“We’ll be serving Jersey Provencal,” quips Hamann, the group’s lively leader, before clarifyng how they will incorporate favorite Jersey summertime staples into the Mediterranean type of cuisine common to southern France’s Provence region. The Bungalow’s patrons can look forward to dishes seasoned with lots of herbs like thyme, basil and chives, touches of garlic and splashes of olive oil. New Jersey food favorites that the chefs plan to feature in salads, main courses and desserts and more include tomatoes, sweet corn, zucchini flowers, scallops, tilefish, bass, peaches and blueberries, among other tasty items.
“We want to keep it simple but bring substance to the food,” Hamann says.
The chefs determined that the restaurant will comfortably seat 85. Weather will be a factor in seating at The Bungalow, since there will be both indoor and outdoor garden-style dining Wednesday through Sunday nights.
“Two months is not a lot of time to open a restaurant,” Vadden says. “Even six months is a short time.” Some restaurants take as much as a year or two to launch, his associates explain. “We already went down to thoroughly clean and organize the kitchen,” Santiago says. “We will work with what we have and make it function.”
These Union League employees move forward confidently, because as each colleague in this congenial bunch of chefs makes clear, they work as a team. “Everybody – chefs, general manager, assistant general manager and restaurant managers – had a say in setting up The Bungalow,” Santiago notes, “even in choosing its logo.”
Union League management values employee input when making club improvements, like the new kitchen completed in 2013 and now The Bungalow. Says Hamann: “Such decisions are made with input from people who are really doing the grind.”
Sacchetta and Hutchinson and the chefs unanimously agree that the force behind this practice and the innovations that have raised the bar for private-club standards at the Union League and beyond is Jeff McFadden. Their general manager comes up with project ideas, completes projects to perfection and immediately begins another, they say. He, on the other hand, calls each project “a huge team effort.” Having “a spark, a vision” is easy when one works with “a great team” that takes that spark or vision and runs with it, he adds.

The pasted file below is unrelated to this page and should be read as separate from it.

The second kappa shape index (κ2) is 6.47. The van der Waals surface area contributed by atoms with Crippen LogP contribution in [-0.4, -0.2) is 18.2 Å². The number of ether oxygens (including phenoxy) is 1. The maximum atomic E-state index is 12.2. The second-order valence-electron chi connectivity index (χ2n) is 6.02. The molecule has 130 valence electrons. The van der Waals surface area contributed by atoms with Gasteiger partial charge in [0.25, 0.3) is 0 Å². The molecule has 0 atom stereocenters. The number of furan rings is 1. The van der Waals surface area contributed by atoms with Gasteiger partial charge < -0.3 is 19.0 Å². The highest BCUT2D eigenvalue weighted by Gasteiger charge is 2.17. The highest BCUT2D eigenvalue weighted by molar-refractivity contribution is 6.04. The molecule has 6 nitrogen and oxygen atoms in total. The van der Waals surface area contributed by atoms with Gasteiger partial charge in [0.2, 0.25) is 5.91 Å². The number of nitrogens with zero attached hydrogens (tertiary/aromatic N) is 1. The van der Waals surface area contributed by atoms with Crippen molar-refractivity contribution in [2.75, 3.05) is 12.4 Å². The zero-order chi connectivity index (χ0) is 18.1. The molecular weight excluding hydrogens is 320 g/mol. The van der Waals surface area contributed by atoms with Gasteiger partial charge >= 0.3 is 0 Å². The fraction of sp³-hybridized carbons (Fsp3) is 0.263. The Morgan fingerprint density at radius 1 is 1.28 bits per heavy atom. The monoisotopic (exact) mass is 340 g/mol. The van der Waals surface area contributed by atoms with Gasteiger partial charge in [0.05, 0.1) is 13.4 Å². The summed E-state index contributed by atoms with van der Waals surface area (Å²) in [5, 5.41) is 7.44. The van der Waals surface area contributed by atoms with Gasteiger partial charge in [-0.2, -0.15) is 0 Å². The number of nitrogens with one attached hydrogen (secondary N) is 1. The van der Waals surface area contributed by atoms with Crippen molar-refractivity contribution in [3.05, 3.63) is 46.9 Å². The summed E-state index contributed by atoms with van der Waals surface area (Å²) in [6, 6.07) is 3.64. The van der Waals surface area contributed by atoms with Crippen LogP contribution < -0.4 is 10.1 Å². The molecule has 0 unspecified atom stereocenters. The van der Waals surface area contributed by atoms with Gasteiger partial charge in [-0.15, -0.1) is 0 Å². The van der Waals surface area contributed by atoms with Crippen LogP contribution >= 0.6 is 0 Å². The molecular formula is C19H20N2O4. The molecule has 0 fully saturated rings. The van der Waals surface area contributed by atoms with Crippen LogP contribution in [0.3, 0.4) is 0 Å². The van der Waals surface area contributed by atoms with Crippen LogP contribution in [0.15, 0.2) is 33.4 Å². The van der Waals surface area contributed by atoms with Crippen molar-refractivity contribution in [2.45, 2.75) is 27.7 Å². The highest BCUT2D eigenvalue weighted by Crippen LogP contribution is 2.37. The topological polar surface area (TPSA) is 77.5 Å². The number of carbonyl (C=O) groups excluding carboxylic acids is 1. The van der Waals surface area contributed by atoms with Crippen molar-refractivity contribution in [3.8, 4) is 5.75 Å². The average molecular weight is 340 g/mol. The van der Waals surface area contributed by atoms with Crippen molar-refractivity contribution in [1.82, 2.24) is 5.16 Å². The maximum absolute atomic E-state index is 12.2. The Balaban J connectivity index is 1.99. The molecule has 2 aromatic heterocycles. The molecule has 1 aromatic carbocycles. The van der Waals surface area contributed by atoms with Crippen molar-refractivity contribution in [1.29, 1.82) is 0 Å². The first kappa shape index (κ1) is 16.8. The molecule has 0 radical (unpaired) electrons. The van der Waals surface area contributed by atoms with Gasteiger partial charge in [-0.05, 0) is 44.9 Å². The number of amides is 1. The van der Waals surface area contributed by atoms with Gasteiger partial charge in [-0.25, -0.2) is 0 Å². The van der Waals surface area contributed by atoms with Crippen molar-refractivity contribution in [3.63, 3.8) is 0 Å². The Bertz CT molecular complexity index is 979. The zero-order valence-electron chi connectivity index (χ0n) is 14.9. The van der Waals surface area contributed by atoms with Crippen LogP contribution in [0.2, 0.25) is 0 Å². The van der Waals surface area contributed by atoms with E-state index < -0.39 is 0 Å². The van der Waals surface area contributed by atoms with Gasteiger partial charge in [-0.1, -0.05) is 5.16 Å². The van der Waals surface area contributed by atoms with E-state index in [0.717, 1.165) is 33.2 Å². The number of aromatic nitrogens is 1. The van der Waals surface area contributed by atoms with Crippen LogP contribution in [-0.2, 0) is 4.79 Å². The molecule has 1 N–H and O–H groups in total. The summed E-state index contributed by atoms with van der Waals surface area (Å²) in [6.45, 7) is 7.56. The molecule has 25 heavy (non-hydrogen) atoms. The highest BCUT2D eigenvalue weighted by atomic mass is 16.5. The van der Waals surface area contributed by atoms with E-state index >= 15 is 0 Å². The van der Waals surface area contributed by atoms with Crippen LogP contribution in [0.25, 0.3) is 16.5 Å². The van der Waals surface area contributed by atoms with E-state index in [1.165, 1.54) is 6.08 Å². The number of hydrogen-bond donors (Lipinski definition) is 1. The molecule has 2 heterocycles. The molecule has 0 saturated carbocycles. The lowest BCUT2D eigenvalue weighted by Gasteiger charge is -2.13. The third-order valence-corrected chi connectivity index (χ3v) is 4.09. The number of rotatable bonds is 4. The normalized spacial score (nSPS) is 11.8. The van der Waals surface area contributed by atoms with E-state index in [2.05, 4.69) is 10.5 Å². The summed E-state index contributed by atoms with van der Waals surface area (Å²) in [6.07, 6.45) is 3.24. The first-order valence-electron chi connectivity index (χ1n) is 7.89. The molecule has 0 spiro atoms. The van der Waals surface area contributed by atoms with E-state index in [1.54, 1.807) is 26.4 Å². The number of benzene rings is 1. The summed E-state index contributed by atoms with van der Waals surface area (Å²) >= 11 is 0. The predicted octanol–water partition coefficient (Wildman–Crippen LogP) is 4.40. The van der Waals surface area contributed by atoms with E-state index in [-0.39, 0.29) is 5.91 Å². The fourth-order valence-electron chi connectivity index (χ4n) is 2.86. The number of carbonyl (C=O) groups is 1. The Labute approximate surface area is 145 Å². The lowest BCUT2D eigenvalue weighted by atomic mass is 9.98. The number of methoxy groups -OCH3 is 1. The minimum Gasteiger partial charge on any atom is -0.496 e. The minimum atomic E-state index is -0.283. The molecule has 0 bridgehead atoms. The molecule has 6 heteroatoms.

“We want to serve our members,” Sacchetta says of those who invest in the club’s many amenities and generously support its Youth Work Foundation, Scholarship Foundation and Abraham Lincoln Foundation with their time and contributions.
“The members are amazing. They’re the reason why people work here for years,” says Hutchinson, whose first job was at Hoy’s 5 & 10 in Avalon when she was 14. “Once I started at the Union League [five years ago], I never wanted to leave.”
The Union League staff’s motto is: “Whatever it takes, make it happen!” If their enthusiasm is any indication, that’s precisely what The Bungalow’s managers, chefs and other Union League staffers intend to do, with help from D.L. Miner’s local construction crew.
“We’re always looking to improve services for our members, especially for younger members,” Jeff McFadden says. “Hopefully, The Bungalow will attract new members.”
Marybeth T. Hagan is a freelance writer. Her commentaries and stories have been published by: The Philadelphia Inquirer, the Philadelphia Daily News, The Bulletin, The Delaware County Daily Times, The Catholic Standard & Times, The National Catholic Register and The Christian Science Monitor. She is also the author of Abortion: A Mothers Plea for Maternity and the Unborn, a Liguori/Triumph publication.